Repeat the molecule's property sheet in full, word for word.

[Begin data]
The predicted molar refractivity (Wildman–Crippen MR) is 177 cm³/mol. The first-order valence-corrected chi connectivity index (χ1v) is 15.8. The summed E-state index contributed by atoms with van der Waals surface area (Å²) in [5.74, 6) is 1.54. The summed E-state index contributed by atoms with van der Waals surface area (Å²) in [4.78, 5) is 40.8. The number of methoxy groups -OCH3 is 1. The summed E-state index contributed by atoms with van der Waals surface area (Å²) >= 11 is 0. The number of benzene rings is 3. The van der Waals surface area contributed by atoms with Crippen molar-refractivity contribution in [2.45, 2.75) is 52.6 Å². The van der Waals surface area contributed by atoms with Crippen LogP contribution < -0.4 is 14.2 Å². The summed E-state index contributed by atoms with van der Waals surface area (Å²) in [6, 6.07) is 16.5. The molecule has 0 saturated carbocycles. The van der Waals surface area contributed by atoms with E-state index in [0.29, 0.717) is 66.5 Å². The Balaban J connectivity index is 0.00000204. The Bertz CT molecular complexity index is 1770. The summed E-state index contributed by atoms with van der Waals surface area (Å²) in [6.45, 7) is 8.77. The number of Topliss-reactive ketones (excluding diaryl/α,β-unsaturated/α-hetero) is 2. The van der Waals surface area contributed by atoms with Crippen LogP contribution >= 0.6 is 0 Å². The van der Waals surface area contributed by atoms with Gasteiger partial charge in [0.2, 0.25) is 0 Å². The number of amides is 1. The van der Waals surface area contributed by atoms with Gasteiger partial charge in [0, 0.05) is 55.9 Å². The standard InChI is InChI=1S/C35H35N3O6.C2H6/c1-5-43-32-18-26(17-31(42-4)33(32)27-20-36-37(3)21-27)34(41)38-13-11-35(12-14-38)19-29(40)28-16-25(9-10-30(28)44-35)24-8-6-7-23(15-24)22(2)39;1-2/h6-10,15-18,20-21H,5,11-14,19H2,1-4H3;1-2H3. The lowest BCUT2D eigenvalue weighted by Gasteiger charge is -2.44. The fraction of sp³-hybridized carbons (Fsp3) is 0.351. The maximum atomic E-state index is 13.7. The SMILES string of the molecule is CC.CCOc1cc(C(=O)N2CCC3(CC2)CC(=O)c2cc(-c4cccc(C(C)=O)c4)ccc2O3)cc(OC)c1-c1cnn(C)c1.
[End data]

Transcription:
The predicted molar refractivity (Wildman–Crippen MR) is 177 cm³/mol. The first-order valence-corrected chi connectivity index (χ1v) is 15.8. The summed E-state index contributed by atoms with van der Waals surface area (Å²) in [5.74, 6) is 1.54. The summed E-state index contributed by atoms with van der Waals surface area (Å²) in [4.78, 5) is 40.8. The number of methoxy groups -OCH3 is 1. The summed E-state index contributed by atoms with van der Waals surface area (Å²) >= 11 is 0. The number of benzene rings is 3. The van der Waals surface area contributed by atoms with Crippen molar-refractivity contribution in [2.45, 2.75) is 52.6 Å². The van der Waals surface area contributed by atoms with Crippen LogP contribution < -0.4 is 14.2 Å². The summed E-state index contributed by atoms with van der Waals surface area (Å²) in [6, 6.07) is 16.5. The molecule has 0 saturated carbocycles. The van der Waals surface area contributed by atoms with E-state index in [0.29, 0.717) is 66.5 Å². The Balaban J connectivity index is 0.00000204. The Bertz CT molecular complexity index is 1770. The summed E-state index contributed by atoms with van der Waals surface area (Å²) in [6.45, 7) is 8.77. The number of Topliss-reactive ketones (excluding diaryl/α,β-unsaturated/α-hetero) is 2. The van der Waals surface area contributed by atoms with Crippen LogP contribution >= 0.6 is 0 Å². The van der Waals surface area contributed by atoms with Gasteiger partial charge in [0.2, 0.25) is 0 Å². The number of amides is 1. The van der Waals surface area contributed by atoms with Gasteiger partial charge in [0, 0.05) is 55.9 Å². The standard InChI is InChI=1S/C35H35N3O6.C2H6/c1-5-43-32-18-26(17-31(42-4)33(32)27-20-36-37(3)21-27)34(41)38-13-11-35(12-14-38)19-29(40)28-16-25(9-10-30(28)44-35)24-8-6-7-23(15-24)22(2)39;1-2/h6-10,15-18,20-21H,5,11-14,19H2,1-4H3;1-2H3. The lowest BCUT2D eigenvalue weighted by Gasteiger charge is -2.44. The fraction of sp³-hybridized carbons (Fsp3) is 0.351. The maximum atomic E-state index is 13.7. The SMILES string of the molecule is CC.CCOc1cc(C(=O)N2CCC3(CC2)CC(=O)c2cc(-c4cccc(C(C)=O)c4)ccc2O3)cc(OC)c1-c1cnn(C)c1.